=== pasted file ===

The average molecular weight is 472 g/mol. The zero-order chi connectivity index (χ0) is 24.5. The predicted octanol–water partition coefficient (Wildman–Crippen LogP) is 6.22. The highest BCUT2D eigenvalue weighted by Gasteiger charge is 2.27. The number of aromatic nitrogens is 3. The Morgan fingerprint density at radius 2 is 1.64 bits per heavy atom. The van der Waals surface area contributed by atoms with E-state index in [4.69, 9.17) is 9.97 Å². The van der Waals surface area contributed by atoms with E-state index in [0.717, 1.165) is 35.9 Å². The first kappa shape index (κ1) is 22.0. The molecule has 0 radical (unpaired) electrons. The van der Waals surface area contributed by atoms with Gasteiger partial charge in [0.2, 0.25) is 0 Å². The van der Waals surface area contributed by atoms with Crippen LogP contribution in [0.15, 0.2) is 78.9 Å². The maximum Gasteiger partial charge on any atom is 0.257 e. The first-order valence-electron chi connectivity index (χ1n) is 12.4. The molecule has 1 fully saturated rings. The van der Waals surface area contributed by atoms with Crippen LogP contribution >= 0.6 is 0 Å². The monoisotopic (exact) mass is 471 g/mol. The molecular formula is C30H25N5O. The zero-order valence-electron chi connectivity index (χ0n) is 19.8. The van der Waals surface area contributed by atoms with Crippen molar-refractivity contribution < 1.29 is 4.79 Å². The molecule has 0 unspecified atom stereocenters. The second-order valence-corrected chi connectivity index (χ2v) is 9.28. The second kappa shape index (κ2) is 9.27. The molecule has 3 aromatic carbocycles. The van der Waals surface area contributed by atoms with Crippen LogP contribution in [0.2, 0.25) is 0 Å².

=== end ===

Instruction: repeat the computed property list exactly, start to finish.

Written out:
The average molecular weight is 472 g/mol. The zero-order chi connectivity index (χ0) is 24.5. The predicted octanol–water partition coefficient (Wildman–Crippen LogP) is 6.22. The highest BCUT2D eigenvalue weighted by Gasteiger charge is 2.27. The number of aromatic nitrogens is 3. The Morgan fingerprint density at radius 2 is 1.64 bits per heavy atom. The van der Waals surface area contributed by atoms with E-state index in [4.69, 9.17) is 9.97 Å². The van der Waals surface area contributed by atoms with E-state index in [0.717, 1.165) is 35.9 Å². The first kappa shape index (κ1) is 22.0. The molecule has 0 radical (unpaired) electrons. The van der Waals surface area contributed by atoms with Gasteiger partial charge in [0.2, 0.25) is 0 Å². The van der Waals surface area contributed by atoms with Crippen LogP contribution in [0.15, 0.2) is 78.9 Å². The maximum Gasteiger partial charge on any atom is 0.257 e. The first-order valence-electron chi connectivity index (χ1n) is 12.4. The molecule has 1 fully saturated rings. The van der Waals surface area contributed by atoms with Crippen LogP contribution >= 0.6 is 0 Å². The monoisotopic (exact) mass is 471 g/mol. The molecular formula is C30H25N5O. The zero-order valence-electron chi connectivity index (χ0n) is 19.8. The van der Waals surface area contributed by atoms with Crippen molar-refractivity contribution < 1.29 is 4.79 Å². The molecule has 0 unspecified atom stereocenters. The second-order valence-corrected chi connectivity index (χ2v) is 9.28. The second kappa shape index (κ2) is 9.27. The molecule has 3 aromatic carbocycles. The van der Waals surface area contributed by atoms with Crippen LogP contribution in [0.2, 0.25) is 0 Å².